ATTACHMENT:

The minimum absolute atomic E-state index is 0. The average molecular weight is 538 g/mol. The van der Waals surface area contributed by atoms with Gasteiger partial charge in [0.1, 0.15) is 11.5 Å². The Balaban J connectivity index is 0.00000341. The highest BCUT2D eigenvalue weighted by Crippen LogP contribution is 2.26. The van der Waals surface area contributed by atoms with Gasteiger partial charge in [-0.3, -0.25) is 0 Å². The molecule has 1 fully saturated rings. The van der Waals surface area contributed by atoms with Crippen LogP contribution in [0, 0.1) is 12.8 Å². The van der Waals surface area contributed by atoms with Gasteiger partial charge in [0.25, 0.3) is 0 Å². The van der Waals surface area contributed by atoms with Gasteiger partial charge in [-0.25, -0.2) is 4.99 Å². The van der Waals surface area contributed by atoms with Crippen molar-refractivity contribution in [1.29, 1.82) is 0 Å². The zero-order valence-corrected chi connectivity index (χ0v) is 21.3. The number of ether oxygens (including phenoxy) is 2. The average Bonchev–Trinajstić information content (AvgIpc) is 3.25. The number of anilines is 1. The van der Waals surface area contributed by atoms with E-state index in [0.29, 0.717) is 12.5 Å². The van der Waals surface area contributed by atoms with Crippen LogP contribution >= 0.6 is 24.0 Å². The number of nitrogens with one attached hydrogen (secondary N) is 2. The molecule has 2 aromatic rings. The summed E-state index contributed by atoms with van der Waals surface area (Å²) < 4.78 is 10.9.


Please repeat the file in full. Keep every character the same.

The minimum absolute atomic E-state index is 0. The average molecular weight is 538 g/mol. The van der Waals surface area contributed by atoms with Gasteiger partial charge in [0.1, 0.15) is 11.5 Å². The Balaban J connectivity index is 0.00000341. The highest BCUT2D eigenvalue weighted by Crippen LogP contribution is 2.26. The van der Waals surface area contributed by atoms with Gasteiger partial charge in [-0.3, -0.25) is 0 Å². The molecule has 1 fully saturated rings. The van der Waals surface area contributed by atoms with Crippen LogP contribution in [0, 0.1) is 12.8 Å². The van der Waals surface area contributed by atoms with Gasteiger partial charge in [0.25, 0.3) is 0 Å². The van der Waals surface area contributed by atoms with Gasteiger partial charge in [-0.25, -0.2) is 4.99 Å². The van der Waals surface area contributed by atoms with Crippen molar-refractivity contribution in [1.29, 1.82) is 0 Å². The zero-order valence-corrected chi connectivity index (χ0v) is 21.3. The number of ether oxygens (including phenoxy) is 2. The average Bonchev–Trinajstić information content (AvgIpc) is 3.25. The number of anilines is 1. The van der Waals surface area contributed by atoms with E-state index in [0.29, 0.717) is 12.5 Å². The van der Waals surface area contributed by atoms with Crippen LogP contribution >= 0.6 is 24.0 Å². The number of nitrogens with one attached hydrogen (secondary N) is 2. The molecule has 2 aromatic rings. The summed E-state index contributed by atoms with van der Waals surface area (Å²) < 4.78 is 10.9.